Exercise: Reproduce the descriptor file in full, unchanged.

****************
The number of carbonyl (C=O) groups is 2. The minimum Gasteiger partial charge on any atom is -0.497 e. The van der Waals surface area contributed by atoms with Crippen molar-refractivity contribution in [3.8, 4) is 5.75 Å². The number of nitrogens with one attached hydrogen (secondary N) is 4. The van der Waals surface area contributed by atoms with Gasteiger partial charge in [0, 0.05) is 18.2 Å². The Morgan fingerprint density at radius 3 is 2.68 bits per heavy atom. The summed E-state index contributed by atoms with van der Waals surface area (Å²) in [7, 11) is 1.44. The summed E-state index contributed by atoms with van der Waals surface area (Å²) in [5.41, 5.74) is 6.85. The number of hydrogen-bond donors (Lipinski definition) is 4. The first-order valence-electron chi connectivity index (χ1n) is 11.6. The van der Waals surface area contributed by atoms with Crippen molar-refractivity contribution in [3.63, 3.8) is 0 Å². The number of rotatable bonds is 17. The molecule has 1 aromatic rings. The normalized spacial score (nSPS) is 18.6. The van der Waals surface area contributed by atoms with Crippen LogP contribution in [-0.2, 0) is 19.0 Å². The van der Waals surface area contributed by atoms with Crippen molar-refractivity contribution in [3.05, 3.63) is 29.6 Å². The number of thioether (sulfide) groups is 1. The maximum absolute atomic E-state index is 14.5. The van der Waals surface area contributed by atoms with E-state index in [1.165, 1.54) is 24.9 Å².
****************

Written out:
The number of carbonyl (C=O) groups is 2. The minimum Gasteiger partial charge on any atom is -0.497 e. The van der Waals surface area contributed by atoms with Crippen molar-refractivity contribution in [3.8, 4) is 5.75 Å². The number of nitrogens with one attached hydrogen (secondary N) is 4. The van der Waals surface area contributed by atoms with Gasteiger partial charge in [0, 0.05) is 18.2 Å². The Morgan fingerprint density at radius 3 is 2.68 bits per heavy atom. The summed E-state index contributed by atoms with van der Waals surface area (Å²) in [7, 11) is 1.44. The summed E-state index contributed by atoms with van der Waals surface area (Å²) in [5.41, 5.74) is 6.85. The number of hydrogen-bond donors (Lipinski definition) is 4. The first-order valence-electron chi connectivity index (χ1n) is 11.6. The van der Waals surface area contributed by atoms with Crippen molar-refractivity contribution in [3.63, 3.8) is 0 Å². The number of rotatable bonds is 17. The molecule has 1 aromatic rings. The normalized spacial score (nSPS) is 18.6. The van der Waals surface area contributed by atoms with Crippen LogP contribution in [-0.2, 0) is 19.0 Å². The van der Waals surface area contributed by atoms with Crippen molar-refractivity contribution in [3.05, 3.63) is 29.6 Å². The number of thioether (sulfide) groups is 1. The maximum absolute atomic E-state index is 14.5. The van der Waals surface area contributed by atoms with E-state index in [1.165, 1.54) is 24.9 Å².